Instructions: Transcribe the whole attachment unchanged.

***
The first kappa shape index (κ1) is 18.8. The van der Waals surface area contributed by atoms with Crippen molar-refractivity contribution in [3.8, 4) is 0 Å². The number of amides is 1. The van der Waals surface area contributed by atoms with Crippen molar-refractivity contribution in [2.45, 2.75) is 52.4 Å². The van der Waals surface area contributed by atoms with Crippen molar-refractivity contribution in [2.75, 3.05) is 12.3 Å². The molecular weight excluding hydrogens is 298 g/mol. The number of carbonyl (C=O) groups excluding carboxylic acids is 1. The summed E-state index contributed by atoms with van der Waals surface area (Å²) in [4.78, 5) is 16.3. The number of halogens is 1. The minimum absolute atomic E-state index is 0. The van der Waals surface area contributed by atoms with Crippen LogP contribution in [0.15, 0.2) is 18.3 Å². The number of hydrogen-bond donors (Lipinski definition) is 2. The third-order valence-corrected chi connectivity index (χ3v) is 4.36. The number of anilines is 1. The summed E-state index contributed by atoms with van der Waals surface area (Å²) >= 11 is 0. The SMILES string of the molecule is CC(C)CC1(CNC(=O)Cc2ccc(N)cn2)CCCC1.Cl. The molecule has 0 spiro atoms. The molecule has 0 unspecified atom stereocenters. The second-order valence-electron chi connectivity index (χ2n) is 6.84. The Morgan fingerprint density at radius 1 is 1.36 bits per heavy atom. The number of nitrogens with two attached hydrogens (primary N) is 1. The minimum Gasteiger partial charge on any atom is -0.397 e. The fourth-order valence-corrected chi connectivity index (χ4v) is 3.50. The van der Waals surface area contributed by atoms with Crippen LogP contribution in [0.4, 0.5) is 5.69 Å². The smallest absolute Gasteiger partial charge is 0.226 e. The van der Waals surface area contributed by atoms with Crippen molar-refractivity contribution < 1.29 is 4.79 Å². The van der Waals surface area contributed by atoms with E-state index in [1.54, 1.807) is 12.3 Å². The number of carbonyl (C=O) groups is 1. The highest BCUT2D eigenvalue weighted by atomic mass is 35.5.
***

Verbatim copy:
The first kappa shape index (κ1) is 18.8. The van der Waals surface area contributed by atoms with Crippen molar-refractivity contribution in [3.8, 4) is 0 Å². The number of amides is 1. The van der Waals surface area contributed by atoms with Crippen molar-refractivity contribution in [2.45, 2.75) is 52.4 Å². The van der Waals surface area contributed by atoms with Crippen molar-refractivity contribution in [2.75, 3.05) is 12.3 Å². The molecular weight excluding hydrogens is 298 g/mol. The number of carbonyl (C=O) groups excluding carboxylic acids is 1. The summed E-state index contributed by atoms with van der Waals surface area (Å²) in [4.78, 5) is 16.3. The number of halogens is 1. The minimum absolute atomic E-state index is 0. The van der Waals surface area contributed by atoms with Crippen LogP contribution in [0.15, 0.2) is 18.3 Å². The number of hydrogen-bond donors (Lipinski definition) is 2. The third-order valence-corrected chi connectivity index (χ3v) is 4.36. The number of anilines is 1. The summed E-state index contributed by atoms with van der Waals surface area (Å²) >= 11 is 0. The SMILES string of the molecule is CC(C)CC1(CNC(=O)Cc2ccc(N)cn2)CCCC1.Cl. The molecule has 0 spiro atoms. The molecule has 0 unspecified atom stereocenters. The second-order valence-electron chi connectivity index (χ2n) is 6.84. The Morgan fingerprint density at radius 1 is 1.36 bits per heavy atom. The number of nitrogens with two attached hydrogens (primary N) is 1. The minimum Gasteiger partial charge on any atom is -0.397 e. The fourth-order valence-corrected chi connectivity index (χ4v) is 3.50. The van der Waals surface area contributed by atoms with Crippen LogP contribution in [0.4, 0.5) is 5.69 Å². The smallest absolute Gasteiger partial charge is 0.226 e. The van der Waals surface area contributed by atoms with Crippen molar-refractivity contribution < 1.29 is 4.79 Å². The van der Waals surface area contributed by atoms with E-state index in [1.54, 1.807) is 12.3 Å². The number of carbonyl (C=O) groups is 1. The highest BCUT2D eigenvalue weighted by atomic mass is 35.5.